Cannabis businesses, as part of a highly regulated industry, have a lot of rules to follow. In addition to state regulatory rules, cannabis businesses have to follow a multitude of other state and federal laws specific to employment. Among these, the subset of wage and hour laws are particular, fact-specific, and can be some of the most difficult to comply with. Unsurprisingly, even the most sophisticated of cannabis business owners may be unaware of some of the more obscure wage and hour laws.
When it comes to cannabis employment matters, one of the questions I see most frequently relates to final paychecks. Like many states, Oregon has complicated laws surrounding final paychecks. Knowing the requirements and complying with them to a T can save money and expensive litigation. And we have definitely seen a recent uptick in cannabis litigation related to employment (see our posts on recent filings here and here).
To begin, timely payment of final paychecks in Oregon depends on how the employment relationship was separated. If an employer terminates an employee, or the employment relationship is terminated by mutual agreement, the final paycheck is owed at the end of the first business day after the termination. This means that if you plan on terminating someone, have payroll prepared to issue a check immediately.
If, on the other hand, an employee quits with at least 48 hours notice, the final paycheck is owed on the employee’s last day of employment. This may seem harsh, and it can definitely create some logistical headaches, but there is little wiggle room on this statutory requirement.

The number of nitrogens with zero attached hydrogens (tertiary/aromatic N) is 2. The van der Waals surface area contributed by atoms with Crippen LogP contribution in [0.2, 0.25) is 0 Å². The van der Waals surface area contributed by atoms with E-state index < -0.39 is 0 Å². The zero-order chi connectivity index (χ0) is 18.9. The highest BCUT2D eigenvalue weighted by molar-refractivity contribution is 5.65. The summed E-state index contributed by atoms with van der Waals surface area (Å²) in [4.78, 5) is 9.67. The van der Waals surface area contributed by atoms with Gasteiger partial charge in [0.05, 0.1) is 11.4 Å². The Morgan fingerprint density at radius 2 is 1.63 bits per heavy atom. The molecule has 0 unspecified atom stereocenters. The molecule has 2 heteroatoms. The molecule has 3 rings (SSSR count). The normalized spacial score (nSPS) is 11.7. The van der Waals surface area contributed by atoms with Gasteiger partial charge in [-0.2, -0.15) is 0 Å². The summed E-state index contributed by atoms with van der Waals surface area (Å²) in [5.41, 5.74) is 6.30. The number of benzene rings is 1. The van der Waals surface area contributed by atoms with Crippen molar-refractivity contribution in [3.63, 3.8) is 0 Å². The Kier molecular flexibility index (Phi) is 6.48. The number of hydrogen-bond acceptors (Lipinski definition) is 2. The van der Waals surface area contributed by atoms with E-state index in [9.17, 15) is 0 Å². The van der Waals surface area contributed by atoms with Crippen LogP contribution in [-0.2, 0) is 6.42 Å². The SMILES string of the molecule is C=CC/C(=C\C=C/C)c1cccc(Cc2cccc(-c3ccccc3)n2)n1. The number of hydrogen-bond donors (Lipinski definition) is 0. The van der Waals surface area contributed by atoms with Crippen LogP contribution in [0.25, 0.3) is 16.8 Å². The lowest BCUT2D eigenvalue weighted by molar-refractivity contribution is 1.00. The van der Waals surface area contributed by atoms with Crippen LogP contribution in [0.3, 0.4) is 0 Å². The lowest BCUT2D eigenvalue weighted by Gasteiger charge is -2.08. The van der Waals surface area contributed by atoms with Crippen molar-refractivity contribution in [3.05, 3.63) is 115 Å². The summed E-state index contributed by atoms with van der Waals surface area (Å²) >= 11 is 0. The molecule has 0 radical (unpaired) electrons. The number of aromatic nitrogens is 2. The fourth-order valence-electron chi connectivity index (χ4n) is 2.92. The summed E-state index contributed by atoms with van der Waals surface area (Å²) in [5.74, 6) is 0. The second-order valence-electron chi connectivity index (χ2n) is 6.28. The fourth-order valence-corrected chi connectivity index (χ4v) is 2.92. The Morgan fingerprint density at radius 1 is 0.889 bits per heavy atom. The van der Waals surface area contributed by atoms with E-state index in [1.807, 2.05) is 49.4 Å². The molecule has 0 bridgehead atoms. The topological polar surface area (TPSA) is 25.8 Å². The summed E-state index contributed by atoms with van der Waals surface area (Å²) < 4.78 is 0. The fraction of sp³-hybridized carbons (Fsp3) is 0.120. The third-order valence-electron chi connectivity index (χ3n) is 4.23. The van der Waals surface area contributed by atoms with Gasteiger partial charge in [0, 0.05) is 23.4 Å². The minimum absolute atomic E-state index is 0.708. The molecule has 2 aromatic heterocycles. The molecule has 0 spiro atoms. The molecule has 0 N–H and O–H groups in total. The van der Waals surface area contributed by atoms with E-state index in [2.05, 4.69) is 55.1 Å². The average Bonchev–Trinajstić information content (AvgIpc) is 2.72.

If an employee quits without 48 hours notice, things are a bit easier on the employer’s side. The final paycheck is due within five business days, or at the next regularly scheduled payday, whichever is sooner. If the employee’s time records are required to calculate the amount owed, and they are unavailable, the employer must pay the employee what it reasonably believes is owed. If the employee later provides the time records, the employer must issue payment for any remaining amount owed within five days of receipt of the time records.
Failure to timely pay a final paycheck comes with strict and hefty penalties. Penalty wages begin from the due date of the final paycheck. Penalty wages are calculated as the employee’s regular hourly rate for eight hours per day until paid or until legal action is commenced. Penalty wages are tricky and continue even if you have paid the employee their regular wages. For example, let’s say an employee quits with at least 48 hours notice. She is given her final paycheck three business days after she quits. Penalty wages began to accrue on her final day, but the final paycheck did not include penalty wages. Despite the fact that she was paid her final wages, penalty wages continue to accrue until the penalty wages are paid. Penalty wages continue for 30 days or until legal action is commenced.
Penalty wages only kick in if an employer willfully fails to timely provide a final paycheck. “Willfully” sounds like it requires intent by the employer to avoid paying the wages, but court cases make it clear that much less is required. In fact, Oregon courts only require that some sort of effort by the employer be shown to make the final wage payment. Without this showing, a court will find that the employer has “willfully” fail to pay final wages.
There is only one real way to avoid wage and hour lawsuits for your marijuana business: Ensure that your practices comply with the law. The ending of employment relationship can come with a lot of stress and potential litigation. Learn and comply with wage and hour laws to reduce exposure. If you are unsure if your practices comply, it’s best to have an outside expert like an employment attorney review your practices.
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Author: Megan Vaniman